Olympic hopefuls training at Sail Newport this summer

One of the many aspects, of a depth unfathomable, of living in Newport, Rhode Island is the breadth and depth of the sailing that happens here. At the end of the high school sailing season last May, I noticed an assembly of Nacra 17 catamarans, one of the recent additions to the Olympic sailing roster, in the dinghy lot at Sail Newport. The fact there was a RIB whizzing around with a large USA sticker on the engine suggested something of a small, portable sailing base was in the offing. Me being me, I engaged one of the sailors in conversation.

It turns out Lara Dallman-Weiss had sailed the Women’s 470 in the Tokyo Olympics. When the class went co-ed for the next quad and she could not find a male skipper she was happy with, she switched to Nacras. I further discovered that the rest of the cats and crews were here for the summer. After some conversation, I told Lara about my Women on the Water column and asked if she’d be a candidate. Being a great team member, she suggested, “Why not interview all of us?” And here we are. Six boats with co-ed crews is six women, but the day of the interview I could corral only three boats’ worth of women. So, as Butch said to Sundance, “Who are those guys?” I spoke with Ravi Parent, Kaleigh Morgan, Cam Farrah, JP Lattanzi, Ben Rosenberg, Henry Lee, Riley Gibbs, and Lara, my facilitator.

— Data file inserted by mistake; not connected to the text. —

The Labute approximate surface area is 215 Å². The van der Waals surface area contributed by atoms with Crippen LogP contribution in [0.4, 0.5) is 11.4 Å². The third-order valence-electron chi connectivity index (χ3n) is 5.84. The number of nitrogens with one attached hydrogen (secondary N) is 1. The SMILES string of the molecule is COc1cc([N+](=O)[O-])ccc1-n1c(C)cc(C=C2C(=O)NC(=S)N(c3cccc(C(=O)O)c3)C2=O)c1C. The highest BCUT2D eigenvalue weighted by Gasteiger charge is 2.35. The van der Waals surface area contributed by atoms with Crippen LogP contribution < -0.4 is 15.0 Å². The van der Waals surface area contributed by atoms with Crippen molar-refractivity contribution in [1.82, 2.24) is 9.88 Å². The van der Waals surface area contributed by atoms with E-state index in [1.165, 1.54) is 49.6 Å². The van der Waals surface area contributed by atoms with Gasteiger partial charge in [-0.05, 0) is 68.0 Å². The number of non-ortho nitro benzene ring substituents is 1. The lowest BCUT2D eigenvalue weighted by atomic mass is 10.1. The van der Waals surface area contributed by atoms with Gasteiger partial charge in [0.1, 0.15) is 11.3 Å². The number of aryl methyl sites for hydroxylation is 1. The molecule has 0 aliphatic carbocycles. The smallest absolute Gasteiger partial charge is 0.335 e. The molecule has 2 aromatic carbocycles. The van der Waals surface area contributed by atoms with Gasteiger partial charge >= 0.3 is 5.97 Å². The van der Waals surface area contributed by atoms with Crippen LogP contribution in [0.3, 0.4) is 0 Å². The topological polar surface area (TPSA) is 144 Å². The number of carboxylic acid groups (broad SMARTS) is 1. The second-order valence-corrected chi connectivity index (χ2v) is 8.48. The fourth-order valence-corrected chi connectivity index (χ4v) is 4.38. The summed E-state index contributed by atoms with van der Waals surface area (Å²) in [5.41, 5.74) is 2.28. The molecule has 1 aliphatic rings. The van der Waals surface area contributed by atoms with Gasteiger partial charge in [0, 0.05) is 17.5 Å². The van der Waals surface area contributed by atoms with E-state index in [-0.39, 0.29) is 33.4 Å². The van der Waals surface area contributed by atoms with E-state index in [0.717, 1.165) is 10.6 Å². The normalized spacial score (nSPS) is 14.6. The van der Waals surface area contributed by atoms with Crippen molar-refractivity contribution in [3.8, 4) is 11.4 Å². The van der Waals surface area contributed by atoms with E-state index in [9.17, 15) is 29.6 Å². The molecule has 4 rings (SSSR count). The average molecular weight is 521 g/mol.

From left to right at Sail Newport are aspiring Olympians Ben Rosenberg, Ravi Parent, Henri Lee, Lara Dallman-Weiss, Riley Gibbs, Cam Farrah and JP Lattanzotti. (Not pictured is Kaleigh Morgan, who had to leave to teach a yoga class.)   © JoeCooperSailing.com


Coop: Where are you all from, and what are your sailing backgrounds?

Ravi: I’m from Greenwich, Connecticut, grew up in Florida went to BU, sailed there, and graduated Cum Laude in Mechanical Engineering with an Aerospace Engineering concentration in 2018. I’ve sailed since I was eight, in prams then Optis. I joined the Sarasota Youth Fleet and started to sail year-round on their race team, qualifying twice for the U.S. Opti Association and representing the U.S. at the South American and British Nationals. (I encourage you to read Ravi’s CV at raviparent.com.)

Kaleigh: I’m from Barrington, Rhode Island. I sailed at Sail Newport and coached and taught at Conanicut Yacht Cub. I sailed in high school and was part of the Barrington team that went to the High School Nationals, the Mallory, in 2018. I’m sailing at George Washington University.

Cam: I’m from Destin, Florida and go to Tulane. I grew up sailing 420s and Vipers, and moved into high performance cats. I’ve been through the Oakcliff Acorn program.